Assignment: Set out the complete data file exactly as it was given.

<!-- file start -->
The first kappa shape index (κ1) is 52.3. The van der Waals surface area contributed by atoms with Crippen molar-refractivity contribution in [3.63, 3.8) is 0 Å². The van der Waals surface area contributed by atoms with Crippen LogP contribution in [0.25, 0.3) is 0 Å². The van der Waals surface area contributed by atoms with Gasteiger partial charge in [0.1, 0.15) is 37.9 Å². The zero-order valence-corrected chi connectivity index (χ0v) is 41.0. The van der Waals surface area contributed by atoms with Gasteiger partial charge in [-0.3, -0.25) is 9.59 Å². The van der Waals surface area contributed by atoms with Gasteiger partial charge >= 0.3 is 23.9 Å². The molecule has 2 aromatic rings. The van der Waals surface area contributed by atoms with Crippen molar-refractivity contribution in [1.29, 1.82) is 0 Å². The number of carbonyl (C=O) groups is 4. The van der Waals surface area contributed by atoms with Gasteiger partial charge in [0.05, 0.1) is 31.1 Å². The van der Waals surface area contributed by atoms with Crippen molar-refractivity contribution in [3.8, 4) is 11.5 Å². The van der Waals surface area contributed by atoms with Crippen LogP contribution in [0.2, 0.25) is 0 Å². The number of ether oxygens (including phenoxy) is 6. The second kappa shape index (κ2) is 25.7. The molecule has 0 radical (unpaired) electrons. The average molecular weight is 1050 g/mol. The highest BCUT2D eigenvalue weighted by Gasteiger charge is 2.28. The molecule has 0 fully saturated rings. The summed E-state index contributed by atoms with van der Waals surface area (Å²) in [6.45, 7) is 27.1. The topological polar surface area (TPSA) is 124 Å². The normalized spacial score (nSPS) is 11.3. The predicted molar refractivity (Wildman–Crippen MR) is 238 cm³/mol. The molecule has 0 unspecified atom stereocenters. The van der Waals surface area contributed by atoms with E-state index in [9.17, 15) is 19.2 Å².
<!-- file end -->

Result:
The first kappa shape index (κ1) is 52.3. The van der Waals surface area contributed by atoms with Crippen molar-refractivity contribution in [3.63, 3.8) is 0 Å². The van der Waals surface area contributed by atoms with Crippen LogP contribution in [0.25, 0.3) is 0 Å². The van der Waals surface area contributed by atoms with Gasteiger partial charge in [0.1, 0.15) is 37.9 Å². The zero-order valence-corrected chi connectivity index (χ0v) is 41.0. The van der Waals surface area contributed by atoms with Gasteiger partial charge in [-0.3, -0.25) is 9.59 Å². The van der Waals surface area contributed by atoms with Gasteiger partial charge >= 0.3 is 23.9 Å². The molecule has 2 aromatic rings. The van der Waals surface area contributed by atoms with Crippen molar-refractivity contribution in [1.29, 1.82) is 0 Å². The number of carbonyl (C=O) groups is 4. The van der Waals surface area contributed by atoms with Gasteiger partial charge in [0.05, 0.1) is 31.1 Å². The van der Waals surface area contributed by atoms with Crippen molar-refractivity contribution in [3.8, 4) is 11.5 Å². The van der Waals surface area contributed by atoms with Crippen LogP contribution in [0.2, 0.25) is 0 Å². The number of ether oxygens (including phenoxy) is 6. The second kappa shape index (κ2) is 25.7. The molecule has 0 radical (unpaired) electrons. The average molecular weight is 1050 g/mol. The highest BCUT2D eigenvalue weighted by Gasteiger charge is 2.28. The molecule has 0 fully saturated rings. The summed E-state index contributed by atoms with van der Waals surface area (Å²) in [6.45, 7) is 27.1. The topological polar surface area (TPSA) is 124 Å². The normalized spacial score (nSPS) is 11.3. The predicted molar refractivity (Wildman–Crippen MR) is 238 cm³/mol. The molecule has 0 unspecified atom stereocenters. The van der Waals surface area contributed by atoms with E-state index in [9.17, 15) is 19.2 Å².